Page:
Art and Identity in the Late Roman World

Art and Identity in the Late Roman World lead image

Art and Identity in the Late Roman World, Toledo Museum of Art, GlasSalon, December 7–8, 2017

The study of late antique art, art produced in the Mediterranean region from the third to eighth centuries AD, has become increasingly popular over the past several decades. However, scholars have tended to consider the art of the period in terms of the push and pull of competing "umbrella" traditions, the classical heritage of Greece and Rome and the three great monotheistic traditions, Judaism, Christianity, and Islam. While these "umbrella" traditions are productive categories of inquiry, their use has had the tendency to obscure the specific contexts of the production of an responses of viewers to particular art works and monuments in different parts of the late antique Mediterranean. People of the period did not only self-identify as Roman, Persian, or Goth, or as Christians, Jews, or Muslims, but held complex and constantly changing combinations of affiliation based upon their circumstances and life experiences that, though impossible to reconstruct in full, can nonetheless be interrogated through an analysis which combines the tools of art history and anthropology.

This colloquium is undertaken in conjunction with the exhibition Glorious Splendor: Treasures of Early Christian Art. Art and Identity in the Late Roman World is generously supported by The Ferrell Family Fund and the Dorothea L. Leonhardt Foundation with additional support from Bowling Green State University.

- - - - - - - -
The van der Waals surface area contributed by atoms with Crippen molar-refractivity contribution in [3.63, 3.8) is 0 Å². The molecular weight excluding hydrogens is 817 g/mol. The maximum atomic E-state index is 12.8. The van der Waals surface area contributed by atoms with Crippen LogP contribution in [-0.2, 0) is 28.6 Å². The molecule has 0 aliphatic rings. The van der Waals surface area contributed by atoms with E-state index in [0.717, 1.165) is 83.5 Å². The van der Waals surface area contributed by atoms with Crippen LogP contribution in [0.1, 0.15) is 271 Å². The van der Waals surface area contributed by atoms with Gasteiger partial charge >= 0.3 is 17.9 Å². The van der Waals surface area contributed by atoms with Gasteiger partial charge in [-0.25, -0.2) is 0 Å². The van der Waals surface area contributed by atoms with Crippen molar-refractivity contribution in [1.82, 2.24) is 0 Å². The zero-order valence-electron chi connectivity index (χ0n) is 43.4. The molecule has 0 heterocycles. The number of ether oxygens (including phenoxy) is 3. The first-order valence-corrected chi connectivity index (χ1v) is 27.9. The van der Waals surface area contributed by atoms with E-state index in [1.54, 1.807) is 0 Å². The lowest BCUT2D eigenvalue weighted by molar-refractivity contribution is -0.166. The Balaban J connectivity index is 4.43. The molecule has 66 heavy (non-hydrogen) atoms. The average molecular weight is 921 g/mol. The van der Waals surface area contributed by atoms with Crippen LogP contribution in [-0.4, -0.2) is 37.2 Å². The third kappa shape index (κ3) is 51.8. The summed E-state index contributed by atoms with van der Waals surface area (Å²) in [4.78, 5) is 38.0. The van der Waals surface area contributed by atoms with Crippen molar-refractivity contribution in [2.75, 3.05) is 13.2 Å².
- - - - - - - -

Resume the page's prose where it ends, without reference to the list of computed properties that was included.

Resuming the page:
December 7
Adam Levine (Toledo Museum of Art)
Religious Metanarratives and the Emergence of Identity in Late Antiquity

Sean Leatherbury (Bowling Green State University)
Deliberate Provincialism: Identity, Iconography and Style in the Mosaics of Late Antique Syria

Robin Margaret Jensen (University of Notre Dame)
Christian Identities and the Destruction of Gods' Statues in Roman Africa

Ann Kuttner (University of Pennsylvania)
Our Past Recast, Our Future, Bright: Old Statues as New in Late Roman Christian and Civic Cityscapes

December 8
Douglas Boin (Saint Louis University)
Constantine's Fountain: From Jewish to Christian Art to a Social History of Late Antique Material Culture

Felipe Rojas (Brown University)
Archaeophilia in Late Antique Anatolia and Beyond

Ashley Jones (University of Florida)
Kings of the Romans

Susanna McFadden (Fordham University)
Visual Theater in the Late Antique Wall Paintings of Amheida, Egypt